You could forget your keys and maybe even your wallet, but you’d never forget your phone. Maybe because you never put it down and you maintain some sort of intermittent longing to gaze at its lighted face — begging and pleading for the next notification so that you can justify adding your recent ego-boosting facade to your Snapchat story or expertly packing a truly meaningless thought into 140 characters and throwing it into the Twitter void of mutual apathy by all your social media “friends.” You need your phone, you live through your phone and your phone is an extension of your being. The age of human androids and cyborgs may have come a few years early, as we now interact through phones more than we seem to interact personally. But we’re not here to do some classic baby boomer columnist-esque millennial-bashing, because we’re millennials after all — and we took breaks to check our phones way too many times throughout the creation of this piece — and we care about other things. For example, what phones are people glued to these days — if you’re a baby boomer, that’s “what are the ungrateful and hopelessly disaffected youth’s various instruments of destruction toward intellectual and good ol’ fashioned book-reading today?”
Bram Stoker’s “Dracula,” F. Scott Fitzgerald’s “The Great Gatsby,” and Apple’s iPhone all have one particular trait in common — they’re classics. Just as you may have been force-fed the words of some long-dead writer, you can expect to be force-fed interactions with the iPhone. It has become a vanilla standard in the world of phones, and it is likely what is most commonly associated with the idea of a modern-day phone. The iPhone is now influential, widely possessed and irrefutably necessary to maintain an upper-middle-class lifestyle. The bubbly interface and sharply colored icons are so eye-catchingly delicious that it feels like you’re staring at a bowl of exquisite fruits — except through a Retina display. It might have apps for stocks and organization, but you’re no businessman — you’re more interested in the stalking you could be doing on Facebook, and you prefer clicking the star-shaped button to favorite Tweets over placing a star of importance next to things on your checklist. But still, the iPhone is the phone of the people, and never will the iPhone, with its sleek curves and beveled edges, go out of fashion — oh wait, there’s a new iPhone? This old one is now obsolete.
As we near the bright walls of Qualcomm and sit down in a room that makes us feel like we’re inside of an orange, we can’t help but notice the marked difference in cellular devices. There were more phones running Android software in hand than there were Qualcomm wraps — and though this might speak to the quality of food there, it also does attest to a demographic-based difference in phone preference. The open-platform software allows people to create their own applications more easily and use their phones for a variety of unorthodox tasks. As we asked around, we heard reasons such as that the phone is used as a remote for a robot they built and programmed or used to test out and create apps that would otherwise have had to be processed for approval via Apple’s App Store. One particular computer science major described his project to us: He was using his HTC One M8 as a remote for an interface of various barometric measurements through raspberry pi modules. Another Qualcomm-goer told us that he had two phones — one iPhone and a Galaxy Note 3 — and that he used his iPhone for daily use and iMessage purposes, while he used his Galaxy Note 3 for running more intensive programs and apps that he was building.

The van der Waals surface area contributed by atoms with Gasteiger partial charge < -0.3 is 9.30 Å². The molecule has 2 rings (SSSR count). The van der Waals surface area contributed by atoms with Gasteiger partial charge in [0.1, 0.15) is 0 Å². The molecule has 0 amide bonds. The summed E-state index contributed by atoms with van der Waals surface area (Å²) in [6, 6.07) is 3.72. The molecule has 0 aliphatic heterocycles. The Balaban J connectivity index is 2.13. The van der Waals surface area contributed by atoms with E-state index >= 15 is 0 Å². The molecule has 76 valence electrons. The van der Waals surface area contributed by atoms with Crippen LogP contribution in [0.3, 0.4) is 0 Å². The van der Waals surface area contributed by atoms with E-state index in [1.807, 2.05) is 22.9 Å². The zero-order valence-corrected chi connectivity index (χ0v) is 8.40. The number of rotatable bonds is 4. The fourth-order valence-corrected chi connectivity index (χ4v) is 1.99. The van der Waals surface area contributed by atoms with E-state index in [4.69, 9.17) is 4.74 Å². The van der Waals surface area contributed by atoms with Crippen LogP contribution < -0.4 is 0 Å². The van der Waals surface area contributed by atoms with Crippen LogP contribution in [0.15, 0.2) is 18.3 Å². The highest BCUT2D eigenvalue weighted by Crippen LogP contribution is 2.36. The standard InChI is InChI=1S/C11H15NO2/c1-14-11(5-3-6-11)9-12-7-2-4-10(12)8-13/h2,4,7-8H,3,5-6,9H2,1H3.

We think that we could equate campus phone choices to campus computer choices. Looking up at an auditorium full of unseen faces shielded by laptop covers, you’ll generally find yourself looking at what might seem to be a glowing technological orchard of apples. But upon closer inspection, you may catch a glimpse of the backlit Asus logo, with brands such as HP and Toshiba peppered in.
And that’s the trend that the sea of mobile devices on campus appear to follow for the most part — there’s a marked Apple product dominance, but the presence of the Samsung Galaxy and HTC One is well noted. We think that the locational changes are to be recognized, though, as an influx of more easily programmable devices held by students studying the engineering sciences and computer sciences is observable. It proposes a meaningful inquiry into the why of owning a certain type of phone and how some phones are deemed better at accomplishing some tasks than others. Android software caters to user design and programming, allowing people to customize and practically determine the function of their phones — a trait valued by the pragmatic. Apple software allows for more social function as an easy platform to message quickly and use multimedia boundlessly. All phones gather their own connoisseurs, regardless of their interests in simplicity, robotics or superior photographing ability — but to each his own, because, after all, phones are used for calling.
Contact Uday Suresh at [email protected].